(Bloomberg) -- Facebook Inc. Chief Executive Officer Mark Zuckerberg may have to do a tour of European parliaments to appease lawmakers in the wake of allegations a British firm that helped Donald Trump win the 2016 election kept information about tens of millions of the social network’s users.
Damian Collins, head of a U.K. parliament committee investigating the impact of social media on recent elections, invited Zuckerberg to answer for a "catastrophic failure of process" as reports emerged concerning Cambridge Analytica, the U.K. firm at the center of the privacy scandal.
Soon after, European Parliament President Antonio Tajani said his assembly, which meets in Brussels and Strasbourg, France, issued a similar invite.
Regulators are examining whether information on millions of Facebook users was illegally held by Cambridge Analytica after it was obtained from a researcher who shared the data without Facebook’s permission. According to published news reports, Cambridge University researcher Aleksandr Kogan created a personality-analysis app that was used by 270,000 Facebook users, who in turn gave the app permission to access data on themselves and their friends, ultimately exposing a network of 50 million.
“Reputationally, this seems catastrophic for Facebook, regardless of whether it is found to be innocent or not,” said Philip James, an attorney specializing in privacy and cyber security at law firm Sheridans in London. “No incident to date has resonated with both the public and government together so strongly.”
Tajani said in a tweet on Tuesday that lawmakers had invited Zuckerberg “to clarify before the representatives of 500 million Europeans that personal data is not being used to manipulate democracy.”
Separately, the EU Justice Commissioner Vera Jourova said she also plans to discuss the matter with Facebook during a visit in the U.S. this week.
Facebook said in a blog post on the issue that it was “moving aggressively to determine the accuracy of these claims. We remain committed to vigorously enforcing our policies to protect people’s information.”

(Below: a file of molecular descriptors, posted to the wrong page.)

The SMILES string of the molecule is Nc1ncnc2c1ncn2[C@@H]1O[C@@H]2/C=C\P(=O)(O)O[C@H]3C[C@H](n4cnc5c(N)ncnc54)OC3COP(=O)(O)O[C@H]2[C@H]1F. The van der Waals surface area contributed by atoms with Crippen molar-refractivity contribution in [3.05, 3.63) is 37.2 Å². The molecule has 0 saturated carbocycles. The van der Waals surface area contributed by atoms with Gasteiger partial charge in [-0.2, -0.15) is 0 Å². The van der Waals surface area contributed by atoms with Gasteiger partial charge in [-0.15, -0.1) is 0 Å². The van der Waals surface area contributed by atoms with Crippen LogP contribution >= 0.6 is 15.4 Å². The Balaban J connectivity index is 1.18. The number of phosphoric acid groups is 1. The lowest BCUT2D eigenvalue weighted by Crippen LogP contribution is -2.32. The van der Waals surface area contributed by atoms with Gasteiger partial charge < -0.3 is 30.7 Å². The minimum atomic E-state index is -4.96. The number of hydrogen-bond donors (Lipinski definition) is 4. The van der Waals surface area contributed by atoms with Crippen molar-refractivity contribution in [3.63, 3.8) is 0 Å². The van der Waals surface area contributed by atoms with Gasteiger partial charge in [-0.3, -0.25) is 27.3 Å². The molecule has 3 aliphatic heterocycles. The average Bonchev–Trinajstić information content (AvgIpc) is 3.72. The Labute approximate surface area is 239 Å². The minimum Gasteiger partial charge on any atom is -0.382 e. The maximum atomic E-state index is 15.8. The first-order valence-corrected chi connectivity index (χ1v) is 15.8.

The Menlo Park, California-based company is also under investigation by the U.S. Federal Trade Commission over whether the company violated terms of a 2011 consent decree over its handing of user data that was transferred to Cambridge Analytica without their knowledge, according to a person familiar with the matter.
U.K. Information Commissioner Elizabeth Denham said she’s in the process of obtaining a warrant to search Cambridge Analytica. Meanwhile, a panel of data privacy authorities from the 28-nation EU are expected to discuss the issue at a meeting in Brussels Tuesday.
Cambridge Analytica failed to respond to an access request by the U.K. Information Commissioner’s Office, forcing the authority to seek a warrant “to obtain information and access to systems and evidence,” it said in a statement on Tuesday.
The British company said in a statement that it’s been in touch with ICO since last year about various aspects of its activities. It said it remains “committed to helping the ICO and all other concerned organizations in their investigations and audits.”
Concerning Facebook data, the firm said it “offered to share with the ICO all the information that it asked for and for the ICO to attend our office voluntarily, subject to our agreeing the scope of the inspection.”
In an earlier statement Cambridge Analytica said it “strongly” denied “false allegations” in the media and said that the Facebook data at the center of the scandal wasn’t used as part of services provided to the Trump campaign.
Facebook has enlisted the firm Stroz Friedberg to assess advertising-data provider Cambridge Analytica, whose handling of Facebook user data has mired the social networking company in controversy.
“On March 19, Facebook announced that it will stand down its search of Cambridge Analytica premises at the Information Commissioner’s request,” the ICO said in the statement. “Such a search would potentially compromise a regulatory investigation.”
Speaking to BBC Radio 4 on Tuesday, Denham said that the ICO was "concerned about the integrity of our investigation. We are also looking at Facebook at the same time. Our advice to Facebook was ‘back away.’” She told Channel 4 News earlier that the agency was seeking a warrant.
Kogan and Cambridge Analytica had agreed to be audited by Stroz Friedberg to determine whether the data company still has the disputed information.
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